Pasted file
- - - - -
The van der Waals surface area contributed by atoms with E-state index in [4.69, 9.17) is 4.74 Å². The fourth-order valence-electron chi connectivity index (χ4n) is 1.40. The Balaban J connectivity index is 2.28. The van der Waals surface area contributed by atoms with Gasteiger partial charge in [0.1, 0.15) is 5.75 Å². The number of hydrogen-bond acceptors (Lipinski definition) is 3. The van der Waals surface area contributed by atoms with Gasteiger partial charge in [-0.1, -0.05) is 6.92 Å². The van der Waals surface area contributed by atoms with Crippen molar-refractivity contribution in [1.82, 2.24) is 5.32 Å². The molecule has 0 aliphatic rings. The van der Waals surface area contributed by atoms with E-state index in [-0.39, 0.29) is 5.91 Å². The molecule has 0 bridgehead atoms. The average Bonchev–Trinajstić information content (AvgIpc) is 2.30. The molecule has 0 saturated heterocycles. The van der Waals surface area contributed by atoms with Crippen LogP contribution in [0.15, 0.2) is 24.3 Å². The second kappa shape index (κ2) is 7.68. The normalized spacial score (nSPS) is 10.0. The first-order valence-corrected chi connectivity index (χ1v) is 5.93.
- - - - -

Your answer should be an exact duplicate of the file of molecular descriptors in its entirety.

The van der Waals surface area contributed by atoms with E-state index in [4.69, 9.17) is 4.74 Å². The fourth-order valence-electron chi connectivity index (χ4n) is 1.40. The Balaban J connectivity index is 2.28. The van der Waals surface area contributed by atoms with Gasteiger partial charge in [0.1, 0.15) is 5.75 Å². The number of hydrogen-bond acceptors (Lipinski definition) is 3. The van der Waals surface area contributed by atoms with Gasteiger partial charge in [-0.1, -0.05) is 6.92 Å². The van der Waals surface area contributed by atoms with Crippen molar-refractivity contribution in [1.82, 2.24) is 5.32 Å². The molecule has 0 aliphatic rings. The van der Waals surface area contributed by atoms with E-state index in [-0.39, 0.29) is 5.91 Å². The molecule has 0 bridgehead atoms. The average Bonchev–Trinajstić information content (AvgIpc) is 2.30. The molecule has 0 saturated heterocycles. The van der Waals surface area contributed by atoms with Crippen LogP contribution in [0.15, 0.2) is 24.3 Å². The second kappa shape index (κ2) is 7.68. The normalized spacial score (nSPS) is 10.0. The first-order valence-corrected chi connectivity index (χ1v) is 5.93.